Use this URL to cite or link to this record in EThOS: http://ethos.bl.uk/OrderDetails.do?uin=uk.bl.ethos.531903
Title: Vetting the vets : the regulation of the veterinary profession in the UK
Author: Saluja, Patricia Gail
Awarding Body: University of Aberdeen
Current Institution: University of Aberdeen
Date of Award: 2010
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Abstract:
This thesis investigates the regulation of the veterinary profession in the UK. In the UK this profession is regulated by the Royal College of Veterinary Surgeons (RCVS) under the Veterinary Surgeons Act 1966 (VSA 1966). Since that date there have occurred vast changes in veterinary medicine and science and the delivery of veterinary services, legal developments in other areas, including professional regulatory law, and societal changes in attitudes towards animals and expectations of the professions. This research was undertaken in order to determine whether the regulatory system for the veterinary profession in the UK is well designed to achieve the aims appropriate to the present-day profession, and to propose reforms where these are indicated. The system was evaluated by applying a set of benchmark criteria used by the National Health Service Ombudsman for England whose jurisdiction encompasses clinical as well as administrative matters. The study shows that the current system is well suited to functions such as regulating and monitoring veterinary education and rule-making for the control of animal diseases and zoonoses. However, the overall conclusion is that the VSA 1966 is outdated and should be replaced by new legislation. Arguments are made in favour of the following key reforms: separation of regulatory role from Royal College functions; changes in the composition of the regulatory body; introduction of the regulation of paraprofessionals and veterinary practices; plus a range of changes across the disciplinary system involving revision of the grounds and sanctions for disciplinary action, clarification of the identity of the regulator, reforms in the investigation of complaints, disciplinary hearings, appeals and the position of the complainant in the disciplinary process. Whilst some improvements could be made under the current regime, the view remains that new legislation is needed. Although it appears that the RCVS is in favour of this, the necessary political will seems to be lacking on the part of government.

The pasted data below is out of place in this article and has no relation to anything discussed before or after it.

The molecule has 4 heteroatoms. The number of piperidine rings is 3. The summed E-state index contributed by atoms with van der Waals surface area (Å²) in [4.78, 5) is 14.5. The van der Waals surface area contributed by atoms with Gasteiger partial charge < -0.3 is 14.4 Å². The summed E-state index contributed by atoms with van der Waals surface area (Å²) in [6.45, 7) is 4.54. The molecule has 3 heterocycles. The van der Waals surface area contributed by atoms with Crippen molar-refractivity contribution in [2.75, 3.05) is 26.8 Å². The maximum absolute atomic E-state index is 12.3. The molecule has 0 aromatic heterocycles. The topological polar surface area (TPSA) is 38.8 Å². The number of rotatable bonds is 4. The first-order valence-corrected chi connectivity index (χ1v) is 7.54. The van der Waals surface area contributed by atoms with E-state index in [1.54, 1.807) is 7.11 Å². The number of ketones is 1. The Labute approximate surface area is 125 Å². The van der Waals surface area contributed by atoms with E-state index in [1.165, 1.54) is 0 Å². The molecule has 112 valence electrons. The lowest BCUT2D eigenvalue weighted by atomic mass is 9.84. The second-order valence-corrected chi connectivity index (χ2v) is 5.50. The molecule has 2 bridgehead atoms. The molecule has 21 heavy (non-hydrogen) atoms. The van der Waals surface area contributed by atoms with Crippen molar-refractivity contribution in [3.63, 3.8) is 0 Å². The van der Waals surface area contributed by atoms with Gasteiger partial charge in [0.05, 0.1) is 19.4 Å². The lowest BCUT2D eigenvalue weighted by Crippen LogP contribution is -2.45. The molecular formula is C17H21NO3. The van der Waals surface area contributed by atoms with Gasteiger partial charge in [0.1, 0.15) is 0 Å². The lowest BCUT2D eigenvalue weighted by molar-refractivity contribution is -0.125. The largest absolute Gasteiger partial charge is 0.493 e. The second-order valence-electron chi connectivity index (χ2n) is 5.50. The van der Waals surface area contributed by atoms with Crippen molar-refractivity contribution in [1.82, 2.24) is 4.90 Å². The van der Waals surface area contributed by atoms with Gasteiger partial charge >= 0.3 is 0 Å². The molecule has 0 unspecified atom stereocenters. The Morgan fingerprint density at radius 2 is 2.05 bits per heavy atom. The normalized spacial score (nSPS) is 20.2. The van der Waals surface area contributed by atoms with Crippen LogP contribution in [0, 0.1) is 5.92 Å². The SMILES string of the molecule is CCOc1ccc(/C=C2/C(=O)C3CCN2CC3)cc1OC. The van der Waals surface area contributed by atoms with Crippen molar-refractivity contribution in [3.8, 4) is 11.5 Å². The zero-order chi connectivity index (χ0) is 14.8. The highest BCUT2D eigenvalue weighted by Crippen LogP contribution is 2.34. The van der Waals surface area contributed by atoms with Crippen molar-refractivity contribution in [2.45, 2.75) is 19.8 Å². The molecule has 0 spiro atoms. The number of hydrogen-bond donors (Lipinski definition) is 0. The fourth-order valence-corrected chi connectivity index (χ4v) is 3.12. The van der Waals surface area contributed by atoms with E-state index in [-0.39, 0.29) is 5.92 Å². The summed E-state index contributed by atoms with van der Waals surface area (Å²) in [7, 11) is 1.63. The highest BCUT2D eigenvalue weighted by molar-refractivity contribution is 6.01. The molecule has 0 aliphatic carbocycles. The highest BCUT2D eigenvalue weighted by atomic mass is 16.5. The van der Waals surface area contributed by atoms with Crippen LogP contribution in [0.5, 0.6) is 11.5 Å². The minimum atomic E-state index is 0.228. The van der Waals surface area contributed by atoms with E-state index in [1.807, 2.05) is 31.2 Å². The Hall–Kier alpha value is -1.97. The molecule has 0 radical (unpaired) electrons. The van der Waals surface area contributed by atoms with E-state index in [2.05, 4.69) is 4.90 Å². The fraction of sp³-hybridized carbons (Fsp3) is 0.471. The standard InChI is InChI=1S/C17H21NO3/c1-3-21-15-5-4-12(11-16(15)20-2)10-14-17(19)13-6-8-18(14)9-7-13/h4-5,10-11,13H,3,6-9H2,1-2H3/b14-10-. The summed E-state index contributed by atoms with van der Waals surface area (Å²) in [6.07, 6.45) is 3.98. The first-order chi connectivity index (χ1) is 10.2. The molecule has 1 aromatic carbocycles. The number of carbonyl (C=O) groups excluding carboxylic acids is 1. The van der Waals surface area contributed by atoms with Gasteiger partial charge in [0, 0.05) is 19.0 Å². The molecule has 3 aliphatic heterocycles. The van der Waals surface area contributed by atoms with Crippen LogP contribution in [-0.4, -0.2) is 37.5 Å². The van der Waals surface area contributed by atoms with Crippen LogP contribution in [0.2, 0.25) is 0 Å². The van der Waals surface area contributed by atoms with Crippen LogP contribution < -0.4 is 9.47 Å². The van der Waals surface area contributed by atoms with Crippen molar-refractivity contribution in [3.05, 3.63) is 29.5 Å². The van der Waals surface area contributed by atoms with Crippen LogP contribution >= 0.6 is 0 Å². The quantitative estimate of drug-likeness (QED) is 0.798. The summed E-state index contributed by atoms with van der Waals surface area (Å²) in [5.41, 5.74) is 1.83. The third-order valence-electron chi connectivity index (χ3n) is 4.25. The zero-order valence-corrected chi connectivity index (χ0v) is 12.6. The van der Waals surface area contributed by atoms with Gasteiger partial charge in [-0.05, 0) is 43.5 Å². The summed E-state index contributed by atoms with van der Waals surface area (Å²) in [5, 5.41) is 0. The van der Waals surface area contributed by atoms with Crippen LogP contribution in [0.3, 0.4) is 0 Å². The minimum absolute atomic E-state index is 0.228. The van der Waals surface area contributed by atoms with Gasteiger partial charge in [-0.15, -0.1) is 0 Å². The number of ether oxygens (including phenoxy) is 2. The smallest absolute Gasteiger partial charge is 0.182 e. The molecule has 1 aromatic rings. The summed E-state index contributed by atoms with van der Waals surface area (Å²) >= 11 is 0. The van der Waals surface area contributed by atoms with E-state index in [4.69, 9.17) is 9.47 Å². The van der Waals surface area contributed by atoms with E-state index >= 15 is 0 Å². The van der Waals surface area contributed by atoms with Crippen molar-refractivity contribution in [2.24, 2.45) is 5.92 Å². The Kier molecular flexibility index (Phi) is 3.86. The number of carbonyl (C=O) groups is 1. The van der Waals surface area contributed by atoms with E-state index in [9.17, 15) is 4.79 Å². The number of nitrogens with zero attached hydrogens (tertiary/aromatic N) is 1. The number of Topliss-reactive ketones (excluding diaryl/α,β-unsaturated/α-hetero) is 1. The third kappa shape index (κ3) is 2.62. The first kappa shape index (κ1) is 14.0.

Supervisor: Not available Sponsor: Not available
Qualification Name: Thesis (Ph.D.) Qualification Level: Doctoral
EThOS ID: uk.bl.ethos.531903  DOI: Not available
Keywords: Legislation, Veterinary ; Veterinary medicine ; Veterinarians
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